ACT's top judge says courts need to better explain sentences to stop public outrage over "lenient" sentences.
Addressing a ceremony for the opening of the legal year at the ACT Supreme Court, Chief Justice Helen Murrell said the courts also had to give victims a greater voice in the court process.
Chief Justice Murrell said despite anger and outrage expressed through the press about sentencing, studies showed average members of the public given the same information as a sentencing judge tended to impose a lesser sentence.
She said these views were often based on anger and the associated desire to exact revenge.
"While the emotion of anger has been allocated no legitimate place in our criminal justice system, nor has it been neutralised," she said.
"The expression of anger and outrage is commonly expressed by the press, purportedly to speak on behalf of victims of crime and the public generally.
"Generally it is anger about the leniency of prison sentences.
"Within the past week a federal minister has criticised the soft sentences imposed by some judges and called for the appointment of tougher judges."
Chief Justice Murrell said to put an end to these debates, the public must be better informed about judges' sentences and victims must be given a greater voice in the judicial process.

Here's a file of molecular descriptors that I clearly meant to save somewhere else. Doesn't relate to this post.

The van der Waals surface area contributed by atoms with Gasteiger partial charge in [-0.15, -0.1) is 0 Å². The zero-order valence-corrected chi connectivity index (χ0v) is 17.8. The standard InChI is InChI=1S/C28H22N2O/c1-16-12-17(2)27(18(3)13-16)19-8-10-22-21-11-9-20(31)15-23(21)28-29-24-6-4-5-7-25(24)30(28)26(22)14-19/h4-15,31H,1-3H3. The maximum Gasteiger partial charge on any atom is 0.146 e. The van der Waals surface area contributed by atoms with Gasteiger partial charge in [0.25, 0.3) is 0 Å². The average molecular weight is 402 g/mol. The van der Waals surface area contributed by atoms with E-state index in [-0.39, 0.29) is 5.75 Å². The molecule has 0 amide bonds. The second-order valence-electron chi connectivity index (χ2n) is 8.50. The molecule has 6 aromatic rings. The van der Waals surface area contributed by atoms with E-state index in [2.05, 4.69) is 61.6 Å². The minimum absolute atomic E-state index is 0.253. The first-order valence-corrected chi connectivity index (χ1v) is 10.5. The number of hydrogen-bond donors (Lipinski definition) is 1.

She said an "informed" public would be less likely to think sentences were too lenient and be more equipped to debate sentencing principals in a constructive and critical way.
"As a profession we must foster greater understanding of the sentencing process," Chief Justice Murrell said.
"The Supreme Court is looking at ways to better inform the community about what's involved in sentencing. "
She said the court must implement ways to deal with victim disenfranchisement and allow victims, if necessary, to express their anger, which may not result in any longer sentences.
"Meaningful inclusion is more important than outcome," Chief Justice Murrell said.
Meanwhile, ACT Australian of the Year Dion Devow told the opening more must be done to address disproportionate levels of Indigenous incarceration.
"It is worth acknowledging that one of our society's biggest failures is our inability to meaningfully address the national crisis that is the over representation of Indigenous people in custody," he said.
"I note that the ACT alone is yet to see its first Indigenous judicial officer."